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    How woodpeckers avoid head injury

    NewsBird NewsThursday 27 October 2011
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    Slow-motion footage, X-ray images and computer simulations have shed light on how woodpeckers avoid injuries to their brains as they peck.

    Their heads move some 6m per second, at each peck enduring a deceleration more than 1,000 times the force of gravity.

    But researchers reporting in Plos One say that unequal upper and lower beak lengths and spongy, plate-like bone structure protect the birds' brains.

    The findings could help design more effective head protection for humans.

    For years, scientists have examined the anatomy of woodpeckers' skulls to find out how they pull off their powerful pecking without causing themselves harm.

    The birds have little "sub-dural space" between their brains and their skulls, so the brain does not have room to bump around as it does in humans. Also, their brains are longer top-to-bottom than front-to-back, meaning the force against the skull is spread over a larger brain area.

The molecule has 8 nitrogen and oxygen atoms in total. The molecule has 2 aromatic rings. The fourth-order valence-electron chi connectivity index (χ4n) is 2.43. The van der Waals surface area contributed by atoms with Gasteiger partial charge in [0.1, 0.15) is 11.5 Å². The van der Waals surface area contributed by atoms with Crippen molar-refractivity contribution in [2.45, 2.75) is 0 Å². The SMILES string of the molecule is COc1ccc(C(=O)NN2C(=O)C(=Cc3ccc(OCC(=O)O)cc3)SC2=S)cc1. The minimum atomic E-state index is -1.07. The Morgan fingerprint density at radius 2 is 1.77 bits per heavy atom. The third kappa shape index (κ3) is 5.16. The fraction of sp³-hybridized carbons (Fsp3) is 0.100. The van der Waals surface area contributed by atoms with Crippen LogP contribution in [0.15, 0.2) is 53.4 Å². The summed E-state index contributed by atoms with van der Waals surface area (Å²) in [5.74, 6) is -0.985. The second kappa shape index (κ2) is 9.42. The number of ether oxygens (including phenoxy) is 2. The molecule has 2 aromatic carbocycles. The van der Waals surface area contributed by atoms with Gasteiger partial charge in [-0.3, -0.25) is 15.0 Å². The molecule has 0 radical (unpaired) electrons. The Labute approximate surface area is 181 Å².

A highly-developed bone called the hyoid - which in humans is just above the "Adam's apple" - has also been studied: starting at the underside of the birds' beaks, it makes a full loop through their nostrils, under and around the back of their skulls, over the top and meeting again before the forehead.

    Source: BBC News

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